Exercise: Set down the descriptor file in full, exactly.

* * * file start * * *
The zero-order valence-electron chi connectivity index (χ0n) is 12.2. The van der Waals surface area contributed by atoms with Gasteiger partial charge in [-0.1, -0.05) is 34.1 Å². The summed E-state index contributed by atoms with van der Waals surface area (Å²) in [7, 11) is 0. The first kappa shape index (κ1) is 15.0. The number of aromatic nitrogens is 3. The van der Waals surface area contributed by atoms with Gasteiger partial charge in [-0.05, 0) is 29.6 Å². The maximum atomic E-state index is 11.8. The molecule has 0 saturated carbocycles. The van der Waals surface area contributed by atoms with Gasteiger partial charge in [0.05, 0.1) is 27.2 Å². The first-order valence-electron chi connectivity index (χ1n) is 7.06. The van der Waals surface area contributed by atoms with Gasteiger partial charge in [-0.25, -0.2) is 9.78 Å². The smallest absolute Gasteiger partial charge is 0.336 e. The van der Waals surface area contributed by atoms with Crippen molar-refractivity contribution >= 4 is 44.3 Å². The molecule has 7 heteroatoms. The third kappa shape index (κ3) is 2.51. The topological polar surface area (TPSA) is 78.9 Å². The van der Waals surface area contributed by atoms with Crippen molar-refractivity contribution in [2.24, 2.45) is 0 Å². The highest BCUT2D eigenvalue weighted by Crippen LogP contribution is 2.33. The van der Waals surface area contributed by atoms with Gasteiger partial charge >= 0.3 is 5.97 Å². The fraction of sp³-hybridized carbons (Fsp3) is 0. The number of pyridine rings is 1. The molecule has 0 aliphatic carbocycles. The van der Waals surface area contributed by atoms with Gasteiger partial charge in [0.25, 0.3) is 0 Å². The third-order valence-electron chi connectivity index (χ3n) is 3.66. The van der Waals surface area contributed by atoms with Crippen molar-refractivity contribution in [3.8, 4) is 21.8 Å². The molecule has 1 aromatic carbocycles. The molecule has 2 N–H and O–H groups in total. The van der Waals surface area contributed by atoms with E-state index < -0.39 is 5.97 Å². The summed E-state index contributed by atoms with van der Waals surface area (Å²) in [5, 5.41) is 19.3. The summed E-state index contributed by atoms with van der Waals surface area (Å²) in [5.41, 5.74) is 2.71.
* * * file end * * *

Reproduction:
The zero-order valence-electron chi connectivity index (χ0n) is 12.2. The van der Waals surface area contributed by atoms with Gasteiger partial charge in [-0.1, -0.05) is 34.1 Å². The summed E-state index contributed by atoms with van der Waals surface area (Å²) in [7, 11) is 0. The first kappa shape index (κ1) is 15.0. The number of aromatic nitrogens is 3. The van der Waals surface area contributed by atoms with Gasteiger partial charge in [-0.05, 0) is 29.6 Å². The maximum atomic E-state index is 11.8. The molecule has 0 saturated carbocycles. The van der Waals surface area contributed by atoms with Gasteiger partial charge in [0.05, 0.1) is 27.2 Å². The first-order valence-electron chi connectivity index (χ1n) is 7.06. The van der Waals surface area contributed by atoms with Gasteiger partial charge in [-0.25, -0.2) is 9.78 Å². The smallest absolute Gasteiger partial charge is 0.336 e. The van der Waals surface area contributed by atoms with Crippen molar-refractivity contribution >= 4 is 44.3 Å². The molecule has 7 heteroatoms. The third kappa shape index (κ3) is 2.51. The topological polar surface area (TPSA) is 78.9 Å². The van der Waals surface area contributed by atoms with Crippen molar-refractivity contribution in [2.24, 2.45) is 0 Å². The highest BCUT2D eigenvalue weighted by Crippen LogP contribution is 2.33. The van der Waals surface area contributed by atoms with Gasteiger partial charge >= 0.3 is 5.97 Å². The fraction of sp³-hybridized carbons (Fsp3) is 0. The number of pyridine rings is 1. The molecule has 0 aliphatic carbocycles. The van der Waals surface area contributed by atoms with Gasteiger partial charge in [0.25, 0.3) is 0 Å². The third-order valence-electron chi connectivity index (χ3n) is 3.66. The van der Waals surface area contributed by atoms with Crippen molar-refractivity contribution in [3.8, 4) is 21.8 Å². The molecule has 1 aromatic carbocycles. The molecule has 2 N–H and O–H groups in total. The van der Waals surface area contributed by atoms with E-state index < -0.39 is 5.97 Å². The summed E-state index contributed by atoms with van der Waals surface area (Å²) in [5, 5.41) is 19.3. The summed E-state index contributed by atoms with van der Waals surface area (Å²) in [5.41, 5.74) is 2.71.